Foreign Policy magazine, in collaboration with the Teaching, Research, and International Policy (TRIP) project at the College of William & Mary, is pleased to present the results of the 2018 Ivory Tower survey. The survey provides a snapshot of how top international relations scholars assess their discipline at a moment when the liberal international order — overseen by a U.S. president with little evident attachment to it — is in unprecedented flux.
Responses from 1,541 IR scholars at U.S. colleges and universities determined rankings for their field’s leading Ph.D., terminal master’s, and undergraduate programs. The scholars were asked to list the top five institutions in each category, and the percentages below reflect the portion of respondents who listed that school.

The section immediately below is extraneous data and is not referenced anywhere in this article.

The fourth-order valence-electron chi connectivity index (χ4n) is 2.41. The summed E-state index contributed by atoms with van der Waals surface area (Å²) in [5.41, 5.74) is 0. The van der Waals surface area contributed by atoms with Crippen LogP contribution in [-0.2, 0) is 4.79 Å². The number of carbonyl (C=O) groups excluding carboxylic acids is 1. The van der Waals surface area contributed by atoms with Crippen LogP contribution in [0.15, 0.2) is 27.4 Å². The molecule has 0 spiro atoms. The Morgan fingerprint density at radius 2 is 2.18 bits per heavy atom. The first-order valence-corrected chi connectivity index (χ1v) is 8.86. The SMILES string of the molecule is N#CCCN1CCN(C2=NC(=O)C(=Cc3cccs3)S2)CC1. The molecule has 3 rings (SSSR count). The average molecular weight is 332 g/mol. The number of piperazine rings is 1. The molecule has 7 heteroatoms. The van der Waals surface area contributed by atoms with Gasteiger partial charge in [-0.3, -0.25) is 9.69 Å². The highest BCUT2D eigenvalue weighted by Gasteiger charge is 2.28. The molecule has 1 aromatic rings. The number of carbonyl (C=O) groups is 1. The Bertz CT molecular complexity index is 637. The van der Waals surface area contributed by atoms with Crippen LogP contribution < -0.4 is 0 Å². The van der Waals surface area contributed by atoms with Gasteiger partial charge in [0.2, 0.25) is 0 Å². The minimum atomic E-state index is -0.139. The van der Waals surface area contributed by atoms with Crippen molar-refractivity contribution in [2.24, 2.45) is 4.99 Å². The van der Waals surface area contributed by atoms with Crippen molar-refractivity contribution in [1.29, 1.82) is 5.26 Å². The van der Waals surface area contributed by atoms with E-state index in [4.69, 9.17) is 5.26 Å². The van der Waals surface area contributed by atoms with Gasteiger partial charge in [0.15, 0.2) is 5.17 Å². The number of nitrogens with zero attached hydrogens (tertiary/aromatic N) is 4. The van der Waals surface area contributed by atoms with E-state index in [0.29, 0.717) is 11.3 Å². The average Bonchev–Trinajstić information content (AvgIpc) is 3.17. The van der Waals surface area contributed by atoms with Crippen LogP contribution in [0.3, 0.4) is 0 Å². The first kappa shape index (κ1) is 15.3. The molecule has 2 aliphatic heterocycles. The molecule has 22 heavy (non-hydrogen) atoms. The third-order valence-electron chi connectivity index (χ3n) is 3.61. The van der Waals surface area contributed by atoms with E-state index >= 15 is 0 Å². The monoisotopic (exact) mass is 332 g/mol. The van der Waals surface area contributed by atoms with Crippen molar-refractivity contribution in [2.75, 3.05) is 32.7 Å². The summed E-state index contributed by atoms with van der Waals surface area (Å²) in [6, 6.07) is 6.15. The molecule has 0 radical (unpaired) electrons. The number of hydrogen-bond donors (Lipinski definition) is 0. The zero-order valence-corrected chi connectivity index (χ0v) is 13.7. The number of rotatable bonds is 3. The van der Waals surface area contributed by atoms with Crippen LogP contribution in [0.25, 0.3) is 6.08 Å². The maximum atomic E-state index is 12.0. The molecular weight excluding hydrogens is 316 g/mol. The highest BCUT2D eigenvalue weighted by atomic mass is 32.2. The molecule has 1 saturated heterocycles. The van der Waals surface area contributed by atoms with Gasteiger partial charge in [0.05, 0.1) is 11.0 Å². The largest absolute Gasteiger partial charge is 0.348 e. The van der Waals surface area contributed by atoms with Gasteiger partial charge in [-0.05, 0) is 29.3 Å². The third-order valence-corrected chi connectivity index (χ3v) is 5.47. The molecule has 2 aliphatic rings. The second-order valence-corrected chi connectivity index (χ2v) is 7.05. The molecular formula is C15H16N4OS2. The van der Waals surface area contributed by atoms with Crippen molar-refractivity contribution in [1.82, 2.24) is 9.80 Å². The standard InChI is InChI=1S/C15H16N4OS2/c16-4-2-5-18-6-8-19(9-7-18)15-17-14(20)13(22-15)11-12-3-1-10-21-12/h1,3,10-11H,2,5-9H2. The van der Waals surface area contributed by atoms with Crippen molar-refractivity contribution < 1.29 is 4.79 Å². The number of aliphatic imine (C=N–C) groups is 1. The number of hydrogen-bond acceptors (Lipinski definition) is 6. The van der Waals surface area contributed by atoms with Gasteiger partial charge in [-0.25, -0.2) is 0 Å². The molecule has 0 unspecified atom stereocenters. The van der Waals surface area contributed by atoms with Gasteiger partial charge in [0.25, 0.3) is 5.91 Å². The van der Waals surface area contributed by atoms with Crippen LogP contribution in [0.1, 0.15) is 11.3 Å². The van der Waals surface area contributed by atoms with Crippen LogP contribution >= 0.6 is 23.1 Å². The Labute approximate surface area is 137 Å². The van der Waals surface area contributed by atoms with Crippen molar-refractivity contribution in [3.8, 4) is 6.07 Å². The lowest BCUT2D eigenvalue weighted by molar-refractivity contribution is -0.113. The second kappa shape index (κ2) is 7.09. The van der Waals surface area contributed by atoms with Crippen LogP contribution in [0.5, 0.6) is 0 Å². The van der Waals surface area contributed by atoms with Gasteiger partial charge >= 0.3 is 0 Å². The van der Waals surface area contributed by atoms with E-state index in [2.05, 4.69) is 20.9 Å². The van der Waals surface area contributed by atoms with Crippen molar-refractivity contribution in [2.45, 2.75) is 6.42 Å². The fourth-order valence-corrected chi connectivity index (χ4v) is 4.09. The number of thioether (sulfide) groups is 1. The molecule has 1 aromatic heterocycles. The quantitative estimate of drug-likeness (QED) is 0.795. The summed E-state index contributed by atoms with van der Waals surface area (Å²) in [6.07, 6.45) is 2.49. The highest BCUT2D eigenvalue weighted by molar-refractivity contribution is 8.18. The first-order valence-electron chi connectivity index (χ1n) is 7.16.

The survey is accompanied by two essays that address whether IR is in a state of existential crisis. Can IR help policymakers respond to President Donald Trump and other global challenges that they failed to predict? Francis Gavin, the director of the Henry A. Kissinger Center for Global Affairs at the Johns Hopkins School of Advanced International Studies, argues that the field of IR’s greatest strength is its adaptability and that other university departments would be wise to take their cues from schools of international affairs. Stephen Walt, a professor at the Harvard Kennedy School and columnist for FP, suggests that IR scholars have more work to do to get their own house in order before advising diplomats on how to do the same.
Illustration by Peter and Maria Hoey for Foreign Policy